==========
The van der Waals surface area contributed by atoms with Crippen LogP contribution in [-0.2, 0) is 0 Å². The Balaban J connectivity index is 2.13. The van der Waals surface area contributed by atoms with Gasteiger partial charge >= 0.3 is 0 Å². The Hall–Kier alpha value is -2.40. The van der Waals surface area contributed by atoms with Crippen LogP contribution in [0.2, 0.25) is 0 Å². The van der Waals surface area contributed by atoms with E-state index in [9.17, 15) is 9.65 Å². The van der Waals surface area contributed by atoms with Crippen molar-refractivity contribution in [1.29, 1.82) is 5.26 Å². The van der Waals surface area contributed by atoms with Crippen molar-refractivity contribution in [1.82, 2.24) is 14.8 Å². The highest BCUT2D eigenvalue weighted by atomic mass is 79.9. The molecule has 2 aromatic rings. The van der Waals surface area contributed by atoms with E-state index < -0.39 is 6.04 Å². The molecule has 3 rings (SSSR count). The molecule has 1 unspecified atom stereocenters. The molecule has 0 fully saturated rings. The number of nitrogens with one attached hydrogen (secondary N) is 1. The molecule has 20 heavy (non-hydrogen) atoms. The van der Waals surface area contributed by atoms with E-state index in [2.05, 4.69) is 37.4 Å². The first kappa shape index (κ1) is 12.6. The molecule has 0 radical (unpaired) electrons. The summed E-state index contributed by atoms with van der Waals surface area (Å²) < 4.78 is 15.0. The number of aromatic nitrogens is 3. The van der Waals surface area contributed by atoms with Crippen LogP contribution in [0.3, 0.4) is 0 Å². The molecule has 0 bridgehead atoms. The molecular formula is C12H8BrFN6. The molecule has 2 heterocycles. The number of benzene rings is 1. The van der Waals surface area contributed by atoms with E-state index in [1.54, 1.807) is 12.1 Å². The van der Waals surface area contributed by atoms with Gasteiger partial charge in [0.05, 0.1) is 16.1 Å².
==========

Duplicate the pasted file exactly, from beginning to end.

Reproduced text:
The van der Waals surface area contributed by atoms with Crippen LogP contribution in [-0.2, 0) is 0 Å². The Balaban J connectivity index is 2.13. The van der Waals surface area contributed by atoms with Gasteiger partial charge >= 0.3 is 0 Å². The Hall–Kier alpha value is -2.40. The van der Waals surface area contributed by atoms with Crippen LogP contribution in [0.2, 0.25) is 0 Å². The van der Waals surface area contributed by atoms with E-state index in [9.17, 15) is 9.65 Å². The van der Waals surface area contributed by atoms with Crippen molar-refractivity contribution in [1.29, 1.82) is 5.26 Å². The van der Waals surface area contributed by atoms with Crippen molar-refractivity contribution in [1.82, 2.24) is 14.8 Å². The highest BCUT2D eigenvalue weighted by atomic mass is 79.9. The molecule has 2 aromatic rings. The van der Waals surface area contributed by atoms with E-state index < -0.39 is 6.04 Å². The molecule has 3 rings (SSSR count). The molecule has 1 unspecified atom stereocenters. The molecule has 0 fully saturated rings. The number of nitrogens with one attached hydrogen (secondary N) is 1. The molecule has 20 heavy (non-hydrogen) atoms. The van der Waals surface area contributed by atoms with E-state index in [2.05, 4.69) is 37.4 Å². The first kappa shape index (κ1) is 12.6. The molecule has 0 radical (unpaired) electrons. The summed E-state index contributed by atoms with van der Waals surface area (Å²) < 4.78 is 15.0. The number of aromatic nitrogens is 3. The van der Waals surface area contributed by atoms with Crippen LogP contribution in [0.3, 0.4) is 0 Å². The molecule has 0 bridgehead atoms. The molecular formula is C12H8BrFN6. The molecule has 2 heterocycles. The number of benzene rings is 1. The van der Waals surface area contributed by atoms with E-state index in [1.54, 1.807) is 12.1 Å². The van der Waals surface area contributed by atoms with Gasteiger partial charge in [0.05, 0.1) is 16.1 Å².